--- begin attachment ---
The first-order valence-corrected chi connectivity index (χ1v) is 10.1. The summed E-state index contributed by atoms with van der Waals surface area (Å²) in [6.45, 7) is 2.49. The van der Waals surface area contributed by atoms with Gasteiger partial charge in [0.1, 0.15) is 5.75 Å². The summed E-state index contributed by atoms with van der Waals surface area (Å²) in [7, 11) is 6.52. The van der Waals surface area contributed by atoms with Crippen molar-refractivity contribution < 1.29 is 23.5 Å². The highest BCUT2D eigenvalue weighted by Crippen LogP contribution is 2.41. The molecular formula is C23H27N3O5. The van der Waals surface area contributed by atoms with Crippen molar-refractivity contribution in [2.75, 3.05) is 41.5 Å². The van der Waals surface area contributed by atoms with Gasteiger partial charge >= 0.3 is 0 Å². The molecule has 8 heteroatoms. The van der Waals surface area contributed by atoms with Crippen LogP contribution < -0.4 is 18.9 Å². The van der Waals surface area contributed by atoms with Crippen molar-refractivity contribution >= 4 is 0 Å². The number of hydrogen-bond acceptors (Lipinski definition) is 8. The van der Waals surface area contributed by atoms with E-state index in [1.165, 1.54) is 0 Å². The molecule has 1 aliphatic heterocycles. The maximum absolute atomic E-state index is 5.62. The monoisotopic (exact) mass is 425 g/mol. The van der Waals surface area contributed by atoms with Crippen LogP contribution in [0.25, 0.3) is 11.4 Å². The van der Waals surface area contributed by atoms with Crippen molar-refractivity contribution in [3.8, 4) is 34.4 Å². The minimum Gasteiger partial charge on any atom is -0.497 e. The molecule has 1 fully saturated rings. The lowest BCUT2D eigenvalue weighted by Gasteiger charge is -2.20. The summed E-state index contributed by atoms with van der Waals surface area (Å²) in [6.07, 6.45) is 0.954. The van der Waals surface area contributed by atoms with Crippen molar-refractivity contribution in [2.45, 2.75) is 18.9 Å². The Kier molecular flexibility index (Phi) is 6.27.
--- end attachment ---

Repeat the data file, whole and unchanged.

The first-order valence-corrected chi connectivity index (χ1v) is 10.1. The summed E-state index contributed by atoms with van der Waals surface area (Å²) in [6.45, 7) is 2.49. The van der Waals surface area contributed by atoms with Gasteiger partial charge in [0.1, 0.15) is 5.75 Å². The summed E-state index contributed by atoms with van der Waals surface area (Å²) in [7, 11) is 6.52. The van der Waals surface area contributed by atoms with Crippen molar-refractivity contribution < 1.29 is 23.5 Å². The highest BCUT2D eigenvalue weighted by Crippen LogP contribution is 2.41. The molecular formula is C23H27N3O5. The van der Waals surface area contributed by atoms with Crippen molar-refractivity contribution in [2.75, 3.05) is 41.5 Å². The van der Waals surface area contributed by atoms with Gasteiger partial charge >= 0.3 is 0 Å². The molecule has 8 heteroatoms. The van der Waals surface area contributed by atoms with Crippen LogP contribution < -0.4 is 18.9 Å². The van der Waals surface area contributed by atoms with Crippen molar-refractivity contribution >= 4 is 0 Å². The number of hydrogen-bond acceptors (Lipinski definition) is 8. The van der Waals surface area contributed by atoms with E-state index in [1.165, 1.54) is 0 Å². The molecule has 1 aliphatic heterocycles. The maximum absolute atomic E-state index is 5.62. The monoisotopic (exact) mass is 425 g/mol. The van der Waals surface area contributed by atoms with Crippen LogP contribution in [0.25, 0.3) is 11.4 Å². The van der Waals surface area contributed by atoms with Crippen molar-refractivity contribution in [3.8, 4) is 34.4 Å². The minimum Gasteiger partial charge on any atom is -0.497 e. The molecule has 1 fully saturated rings. The lowest BCUT2D eigenvalue weighted by Gasteiger charge is -2.20. The summed E-state index contributed by atoms with van der Waals surface area (Å²) in [6.07, 6.45) is 0.954. The van der Waals surface area contributed by atoms with Crippen molar-refractivity contribution in [2.45, 2.75) is 18.9 Å². The Kier molecular flexibility index (Phi) is 6.27.